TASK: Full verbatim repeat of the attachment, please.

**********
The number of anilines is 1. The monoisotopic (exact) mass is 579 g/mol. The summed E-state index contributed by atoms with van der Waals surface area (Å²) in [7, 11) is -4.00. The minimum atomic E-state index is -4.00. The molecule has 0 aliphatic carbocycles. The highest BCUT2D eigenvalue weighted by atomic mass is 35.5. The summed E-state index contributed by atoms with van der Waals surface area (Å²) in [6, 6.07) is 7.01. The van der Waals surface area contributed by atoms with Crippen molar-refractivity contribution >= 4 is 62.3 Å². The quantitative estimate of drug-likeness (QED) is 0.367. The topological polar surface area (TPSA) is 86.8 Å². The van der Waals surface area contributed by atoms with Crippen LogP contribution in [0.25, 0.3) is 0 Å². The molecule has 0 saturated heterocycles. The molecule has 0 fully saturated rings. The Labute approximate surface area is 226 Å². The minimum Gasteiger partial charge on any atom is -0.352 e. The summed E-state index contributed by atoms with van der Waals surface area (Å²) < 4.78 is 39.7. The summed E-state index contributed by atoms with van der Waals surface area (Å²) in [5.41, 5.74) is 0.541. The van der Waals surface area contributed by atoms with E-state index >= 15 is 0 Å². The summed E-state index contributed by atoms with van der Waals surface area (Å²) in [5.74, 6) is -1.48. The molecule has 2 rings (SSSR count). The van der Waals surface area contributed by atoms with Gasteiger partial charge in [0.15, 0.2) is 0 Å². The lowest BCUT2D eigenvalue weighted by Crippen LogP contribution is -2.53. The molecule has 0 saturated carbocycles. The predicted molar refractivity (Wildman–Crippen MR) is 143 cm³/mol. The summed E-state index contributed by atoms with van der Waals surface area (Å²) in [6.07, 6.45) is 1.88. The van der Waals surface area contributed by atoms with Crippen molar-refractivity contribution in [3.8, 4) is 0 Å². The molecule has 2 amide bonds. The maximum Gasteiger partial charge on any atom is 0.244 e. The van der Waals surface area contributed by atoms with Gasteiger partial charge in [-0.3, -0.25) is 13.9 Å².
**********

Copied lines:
The number of anilines is 1. The monoisotopic (exact) mass is 579 g/mol. The summed E-state index contributed by atoms with van der Waals surface area (Å²) in [7, 11) is -4.00. The minimum atomic E-state index is -4.00. The molecule has 0 aliphatic carbocycles. The highest BCUT2D eigenvalue weighted by atomic mass is 35.5. The summed E-state index contributed by atoms with van der Waals surface area (Å²) in [6, 6.07) is 7.01. The van der Waals surface area contributed by atoms with Crippen molar-refractivity contribution >= 4 is 62.3 Å². The quantitative estimate of drug-likeness (QED) is 0.367. The topological polar surface area (TPSA) is 86.8 Å². The van der Waals surface area contributed by atoms with Crippen LogP contribution in [0.25, 0.3) is 0 Å². The molecule has 0 saturated heterocycles. The molecule has 0 fully saturated rings. The Labute approximate surface area is 226 Å². The minimum Gasteiger partial charge on any atom is -0.352 e. The summed E-state index contributed by atoms with van der Waals surface area (Å²) < 4.78 is 39.7. The summed E-state index contributed by atoms with van der Waals surface area (Å²) in [5.41, 5.74) is 0.541. The van der Waals surface area contributed by atoms with E-state index >= 15 is 0 Å². The summed E-state index contributed by atoms with van der Waals surface area (Å²) in [5.74, 6) is -1.48. The molecule has 2 rings (SSSR count). The van der Waals surface area contributed by atoms with Gasteiger partial charge in [0.15, 0.2) is 0 Å². The lowest BCUT2D eigenvalue weighted by Crippen LogP contribution is -2.53. The molecule has 0 saturated carbocycles. The predicted molar refractivity (Wildman–Crippen MR) is 143 cm³/mol. The summed E-state index contributed by atoms with van der Waals surface area (Å²) in [6.07, 6.45) is 1.88. The van der Waals surface area contributed by atoms with Crippen molar-refractivity contribution in [3.8, 4) is 0 Å². The molecule has 2 amide bonds. The maximum Gasteiger partial charge on any atom is 0.244 e. The van der Waals surface area contributed by atoms with Gasteiger partial charge in [-0.3, -0.25) is 13.9 Å².